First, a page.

The Paintings of James McNeill Whistler

YMSM 058
Study of Draped Figures

Study of Draped Figures

Artist: James McNeill Whistler
Date: 1864/1865
Collection: The Hunterian, University of Glasgow
Accession Number: GLAHA 46335
Medium: oil
Support: canvas
Size: 39.7 x 57.5 cm (15 5/8 x 22 5/8")
Signature: none
Inscription: none
Frame: Grau-style

Date

Study of Draped Figures probably dates from between 1864 and 1865.

Study of Draped Figures, The Hunterian
Study of Draped Figures, The Hunterian

It is dated from its relationship to other figure compositions: Variations in Flesh Colour and Green: The Balcony y056, on which Whistler was working between 1864 and 1870, and also to The Artist's Studio y062 and The Artist in his Studio (Whistler in his Studio) y063, which date from 1865.

Study of Draped Figures is also related in subject matter and technique to the 'Six Projects', particularly Variations in Blue and Green y084, which date from the late 1860s.

Images

Study of Draped Figures, The Hunterian
Study of Draped Figures, The Hunterian

Study of Draped Figures, The Hunterian
Study of Draped Figures, The Hunterian

Study of Draped Figures, frame detail
Study of Draped Figures, frame detail

A group of figures, Munson-Williams-Proctor Institute
A group of figures, Munson-Williams-Proctor Institute

Whistler in his Studio, Art Institute of Chicago
Whistler in his Studio, Art Institute of Chicago

Variations in Flesh Colour and Green: The Balcony, Freer Gallery of Art
Variations in Flesh Colour and Green: The Balcony, Freer Gallery of Art

Subject

Titles

Whistler's original title is not known. Only one title is known:

Description

Study of Draped Figures, The Hunterian
Study of Draped Figures, The Hunterian

A figure composition in horizontal format, showing three women on a balcony overlooking a river: the woman at left, seated on a couch, bends to her left, towards the woman standing to right. At far right, a woman stands leaning on the railing looking left over the river. The seated woman has a grey robe over a white dress, and the central figure is similarly dressed. The woman at right has a peach-coloured robe over a white dress. Across the river are the grey shapes of buildings. The picture is unfinished at right.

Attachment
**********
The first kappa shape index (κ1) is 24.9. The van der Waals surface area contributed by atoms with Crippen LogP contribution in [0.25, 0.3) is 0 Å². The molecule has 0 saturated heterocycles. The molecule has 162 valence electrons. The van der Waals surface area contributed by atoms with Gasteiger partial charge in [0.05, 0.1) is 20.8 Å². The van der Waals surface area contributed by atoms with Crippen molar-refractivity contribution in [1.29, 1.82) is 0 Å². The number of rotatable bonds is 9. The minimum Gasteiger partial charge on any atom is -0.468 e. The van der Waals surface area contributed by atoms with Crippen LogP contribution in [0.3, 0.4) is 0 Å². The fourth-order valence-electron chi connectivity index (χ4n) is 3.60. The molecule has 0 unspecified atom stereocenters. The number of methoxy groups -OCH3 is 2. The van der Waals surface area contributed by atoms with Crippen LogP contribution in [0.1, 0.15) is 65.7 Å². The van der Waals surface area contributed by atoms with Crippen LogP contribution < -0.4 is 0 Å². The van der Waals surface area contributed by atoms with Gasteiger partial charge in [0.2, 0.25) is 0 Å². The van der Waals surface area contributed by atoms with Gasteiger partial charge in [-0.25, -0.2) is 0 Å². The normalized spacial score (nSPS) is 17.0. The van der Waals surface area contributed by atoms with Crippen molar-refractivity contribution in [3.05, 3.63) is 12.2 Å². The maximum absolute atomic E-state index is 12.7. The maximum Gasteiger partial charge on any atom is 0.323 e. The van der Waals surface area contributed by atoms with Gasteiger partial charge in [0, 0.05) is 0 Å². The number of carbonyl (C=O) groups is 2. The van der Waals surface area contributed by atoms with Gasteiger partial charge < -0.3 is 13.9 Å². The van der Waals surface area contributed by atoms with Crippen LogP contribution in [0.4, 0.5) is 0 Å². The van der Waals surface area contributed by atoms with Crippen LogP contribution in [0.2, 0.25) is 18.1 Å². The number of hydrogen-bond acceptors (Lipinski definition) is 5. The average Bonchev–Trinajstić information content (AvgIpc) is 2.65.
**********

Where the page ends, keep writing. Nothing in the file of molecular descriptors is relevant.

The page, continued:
Site

The river Thames as seen from Whistler's house in Lindsey Row, Chelsea, London.

Sitter

The models have not been identified.

Study of Draped Figures, The Hunterian
Study of Draped Figures, The Hunterian

Whistler in his studio, Art Institute of Chicago
Whistler in his studio, Art Institute of Chicago

The pale peach-pink kimono worn by the central model in two studio compositions (The Artist's Studio y062 and The Artist in his Studio (Whistler in his Studio) y063, reproduced above) is seen again on the right in Study of Draped Figures. Whistler referred to her as 'la Japonaise'. 3 She may also be the woman lying down in Variations in Flesh Colour and Green: The Balcony y056; however, in no instance are her features clear.

Comments

The Hunterian website draws attention to the links between Whistler's work at this period and that of Albert Joseph Moore (1841-1893):

'The theme of idealised women, draped in loose robes, and set on a balcony - a subject without a specific narrative or locale - preoccupied Whistler in the mid 1860s. This study is reminiscent of oil sketches by his friend, the artist Albert Moore ... Both drew inspiration from Japan and from the delicate beauty of Greek terracotta figures of the Hellenistic period from Tanagra, though Moore's finished oil paintings were more finely detailed than Whistler's.' 4

Technique

Composition

Study of Draped Figures, The Hunterian, GLAHA 46335
Study of Draped Figures, The Hunterian, GLAHA 46335

A group of figures, Munson-Williams-Proctor Institute, m341
A group of figures, Munson-Williams-Proctor Institute, m341

A drawing, r.: A group of figures; v.: Figure m0341 may have been a preliminary study for this painting, or a related composition.

The oil Study of Draped Figures is related to the so-called 'Six Projects', particularly Variations in Blue and Green y084, and to another figure composition, Variations in Flesh Colour and Green: The Balcony y056 and Sketch for 'The Balcony' y057.

There are a number of obvious points of comparison between three of these (Variations in Flesh Colour and Green: The Balcony y056, Sketch for 'The Balcony' y057 and the painting under discussion, Study of Draped Figures), and two paintings of Whistler's studio (The Artist's Studio y062 and The Artist in his Studio (Whistler in his Studio) y063).

Variations in Flesh Colour and Green: The Balcony , Freer Gallery of Art
Variations in Flesh Colour and Green: The Balcony , Freer Gallery of Art

The composition of Variations in Flesh Colour and Green: The Balcony y056, with the balcony itself, the dark green blinds, and the view across the river, corresponds in part to the roughly sketched out design of Study of Draped Figures.

In Study of Draped Figures, the balcony, the sofa, and the women at the sides were originally painted nearly 12 mm higher (the woman on the right was leaning with her right arm on the railing). The line of the railings and floor can be seen going right through the two women at left. There appears to have been a standing figure or another seated figure at far left, on the bench. The draperies over the sofa originally extended further right, and a round object, possibly a vase, stood in the centre of the floor.